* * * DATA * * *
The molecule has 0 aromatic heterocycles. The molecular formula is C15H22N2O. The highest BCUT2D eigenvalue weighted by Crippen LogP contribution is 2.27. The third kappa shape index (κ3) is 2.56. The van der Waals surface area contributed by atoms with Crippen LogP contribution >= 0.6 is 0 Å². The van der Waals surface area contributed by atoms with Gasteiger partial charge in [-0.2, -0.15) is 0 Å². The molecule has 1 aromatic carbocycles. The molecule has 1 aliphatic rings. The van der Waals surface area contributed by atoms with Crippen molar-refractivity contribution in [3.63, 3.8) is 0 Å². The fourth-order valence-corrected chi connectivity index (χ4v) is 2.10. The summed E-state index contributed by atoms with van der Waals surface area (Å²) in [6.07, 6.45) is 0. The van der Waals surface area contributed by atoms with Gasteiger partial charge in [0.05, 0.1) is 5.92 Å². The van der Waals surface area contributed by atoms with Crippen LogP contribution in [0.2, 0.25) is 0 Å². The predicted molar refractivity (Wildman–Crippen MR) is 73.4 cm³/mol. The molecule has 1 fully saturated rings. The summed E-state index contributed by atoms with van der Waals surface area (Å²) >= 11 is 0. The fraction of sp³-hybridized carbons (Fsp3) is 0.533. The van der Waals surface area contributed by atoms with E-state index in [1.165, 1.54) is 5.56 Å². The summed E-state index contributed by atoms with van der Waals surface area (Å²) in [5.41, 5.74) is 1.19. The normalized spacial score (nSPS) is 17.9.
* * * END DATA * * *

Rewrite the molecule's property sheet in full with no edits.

The molecule has 0 aromatic heterocycles. The molecular formula is C15H22N2O. The highest BCUT2D eigenvalue weighted by Crippen LogP contribution is 2.27. The third kappa shape index (κ3) is 2.56. The van der Waals surface area contributed by atoms with Crippen LogP contribution >= 0.6 is 0 Å². The van der Waals surface area contributed by atoms with Gasteiger partial charge in [-0.2, -0.15) is 0 Å². The molecule has 1 aromatic carbocycles. The molecule has 1 aliphatic rings. The van der Waals surface area contributed by atoms with Crippen molar-refractivity contribution in [3.63, 3.8) is 0 Å². The fourth-order valence-corrected chi connectivity index (χ4v) is 2.10. The summed E-state index contributed by atoms with van der Waals surface area (Å²) in [6.07, 6.45) is 0. The van der Waals surface area contributed by atoms with Gasteiger partial charge in [0.05, 0.1) is 5.92 Å². The van der Waals surface area contributed by atoms with Crippen LogP contribution in [0.2, 0.25) is 0 Å². The predicted molar refractivity (Wildman–Crippen MR) is 73.4 cm³/mol. The molecule has 1 fully saturated rings. The summed E-state index contributed by atoms with van der Waals surface area (Å²) >= 11 is 0. The fraction of sp³-hybridized carbons (Fsp3) is 0.533. The van der Waals surface area contributed by atoms with E-state index in [1.165, 1.54) is 5.56 Å². The summed E-state index contributed by atoms with van der Waals surface area (Å²) in [5.41, 5.74) is 1.19. The normalized spacial score (nSPS) is 17.9.